• Villa Müller. Entrance corridor with large, green tinted opaque glass tiles. ©Muzeum hlavního města Prahy. Photo Martin Polák.
  • Villa Müller. Children’s playroom. Photo: Martin Polák © Muzeum hlavního města Prahy.
  • Villa Müller. Dining room. ©Muzeum hlavního města Prahy. Photo Martin Polák.
  • Haus Schminke. Exterior view to the North-East. Photo Ralph Ganther.
  • Haus Schminke. Back façade. Photo Ralph Ganther.
  • Haus Schminke. Central hall with staircase leading to first floor. Photo Ralph Ganther.
  • Haus Schminke. First floor leading to the bedrooms. Photo Ralph Ganther.
  • Haus Schminke. The Frankfurt kitchen. Photo Ralph Ganther.

If you want to visit some of the highlights of 20th-century residential architecture, you’ll have to make some effort. But the experience will leave an indelible memory.

Start by flying to Vienna, renting a car and driving to the Unesco-listed Villa Tugendhat (1930) by Mies van der Rohe. Then continue your road trip to Villa Müller (1930) in Prague, famous for its Raumplan by Adolf Loos. Now for the icing on the cake: drive to Löbau and spend a night or two at Haus Schminke (1933), designed by Hans Scharoun, which is available for overnight stays and longer breaks. Make sure you arrive in time to pick up some provisions in the village so you can cook your own dinner in the original Frankfurther Küche - your experience of the house will be more authentic than if you’d ordered a pizza. Next day, you can drive from Löbau to Dresden in just over an hour, drop off the hire car and fly back home. The whole road trip from Vienna to Dresden, taking in all the other destinations, is just 600 km and takes 6 hours and 42 minutes of driving time. Not bad at all for such an enjoyable and unforgettable trip.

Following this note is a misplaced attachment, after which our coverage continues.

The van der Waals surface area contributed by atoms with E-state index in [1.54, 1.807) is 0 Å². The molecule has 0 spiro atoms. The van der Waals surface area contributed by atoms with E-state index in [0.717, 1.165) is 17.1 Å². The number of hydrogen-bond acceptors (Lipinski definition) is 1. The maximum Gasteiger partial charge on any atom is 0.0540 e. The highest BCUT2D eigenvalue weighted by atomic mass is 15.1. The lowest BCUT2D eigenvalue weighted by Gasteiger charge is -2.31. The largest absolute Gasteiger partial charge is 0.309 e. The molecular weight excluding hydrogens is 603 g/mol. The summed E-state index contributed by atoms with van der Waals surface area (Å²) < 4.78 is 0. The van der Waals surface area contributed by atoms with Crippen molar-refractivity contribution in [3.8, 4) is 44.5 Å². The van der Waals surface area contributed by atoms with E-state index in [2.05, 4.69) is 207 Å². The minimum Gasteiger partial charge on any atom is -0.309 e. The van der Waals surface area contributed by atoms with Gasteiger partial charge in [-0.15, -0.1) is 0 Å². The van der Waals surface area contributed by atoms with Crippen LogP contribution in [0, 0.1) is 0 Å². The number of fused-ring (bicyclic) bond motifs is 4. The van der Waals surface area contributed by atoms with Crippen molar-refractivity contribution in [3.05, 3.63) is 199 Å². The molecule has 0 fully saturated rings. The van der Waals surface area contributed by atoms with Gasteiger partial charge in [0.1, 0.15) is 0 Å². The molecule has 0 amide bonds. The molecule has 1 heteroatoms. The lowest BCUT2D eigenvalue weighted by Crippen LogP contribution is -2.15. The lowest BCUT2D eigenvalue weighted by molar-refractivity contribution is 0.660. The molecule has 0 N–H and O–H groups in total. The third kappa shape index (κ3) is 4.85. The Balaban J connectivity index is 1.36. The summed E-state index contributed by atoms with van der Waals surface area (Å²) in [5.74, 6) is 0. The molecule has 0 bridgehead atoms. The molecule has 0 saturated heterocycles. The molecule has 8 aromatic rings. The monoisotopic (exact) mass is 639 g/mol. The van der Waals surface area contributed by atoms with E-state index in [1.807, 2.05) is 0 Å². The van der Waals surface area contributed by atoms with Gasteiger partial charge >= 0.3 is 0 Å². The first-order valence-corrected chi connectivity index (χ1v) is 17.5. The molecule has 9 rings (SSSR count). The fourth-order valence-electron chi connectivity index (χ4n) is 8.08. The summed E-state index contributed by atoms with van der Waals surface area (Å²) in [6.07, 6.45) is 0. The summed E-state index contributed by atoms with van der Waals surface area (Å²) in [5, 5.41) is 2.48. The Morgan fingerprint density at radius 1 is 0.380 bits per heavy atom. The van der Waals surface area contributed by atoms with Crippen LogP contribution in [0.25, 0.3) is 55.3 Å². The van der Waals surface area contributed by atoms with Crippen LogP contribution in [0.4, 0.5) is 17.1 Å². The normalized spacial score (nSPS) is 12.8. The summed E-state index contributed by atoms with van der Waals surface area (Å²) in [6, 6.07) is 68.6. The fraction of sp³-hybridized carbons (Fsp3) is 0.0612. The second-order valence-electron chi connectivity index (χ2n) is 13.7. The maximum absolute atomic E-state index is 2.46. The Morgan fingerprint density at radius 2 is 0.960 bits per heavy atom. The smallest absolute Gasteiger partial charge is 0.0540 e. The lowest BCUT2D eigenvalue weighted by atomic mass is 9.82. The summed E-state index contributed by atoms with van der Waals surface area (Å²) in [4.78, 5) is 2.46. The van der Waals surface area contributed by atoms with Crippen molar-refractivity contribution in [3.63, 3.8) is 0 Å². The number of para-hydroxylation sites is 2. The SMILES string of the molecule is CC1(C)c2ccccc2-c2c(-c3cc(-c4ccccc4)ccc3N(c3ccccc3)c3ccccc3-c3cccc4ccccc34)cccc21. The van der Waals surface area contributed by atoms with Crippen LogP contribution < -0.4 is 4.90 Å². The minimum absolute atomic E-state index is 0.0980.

Villa Tugendhat (1930) – Brno, Czech Republic
The house was built for Greta Löw-Beer (1903–1970) and her husband Fritz Tugendhat (1895–1958), both of whom came from German-Jewish industrialist stock. Both families owned a number of textile factories and were instrumental in the industrialization of Czechoslovakia between the wars.
Greta’s father, Alfred Löw-Beer, gave the building plot to his daughter in March 1929. It was part of a lot behind the Löw-Beer villa and featured beautiful views of the historic skyline of Brno. Architect Ludwig Mies van der Rohe (1886-1969) was called in to design the Tugendhats’ villa, and the result is a unique work of art in terms of construction, spatial arrangement, interior furnishings, technical equipment and placement in the natural setting. For the first time in the history of architecture, a steel support structure is used in the form of columns on a cross-shaped floor plan. The interior contains rare materials: Italian travertine, onyx from Morocco, woods from Southeast Asia. The technical aspects are also remarkable: warm-air heating and cooling, electric windows and an electric eye at the entrance.
The most prominent feature of the 'flowing' living area is the grand seating arrangement in front of the onyx wall and the dining room demarcated by a half-cylinder in Makassar ebony. The interior can be opened to the garden by raising two large windows. Behind the onyx wall are an office with a library and an adjoining winter garden, while behind the curved ebony wall is a seating area next to a wall of milk glass which can be illuminated.

Electric Windows
The windows in front of the onyx wall can retract down to the floor (they measure 5 x 3m). The heating system along the glazed wall prevents the glass from misting up. 
In the retractable windows, the original load-supporting guiding systems have been preserved. During the restoration of the house, the actuators were reinstalled and the mechanism was made operable, including the preserved retraction system with chains. This is a unique system enabling the windows to retract down to the floor level in the main living room, thus achieving an impressive blending of the interior and exterior.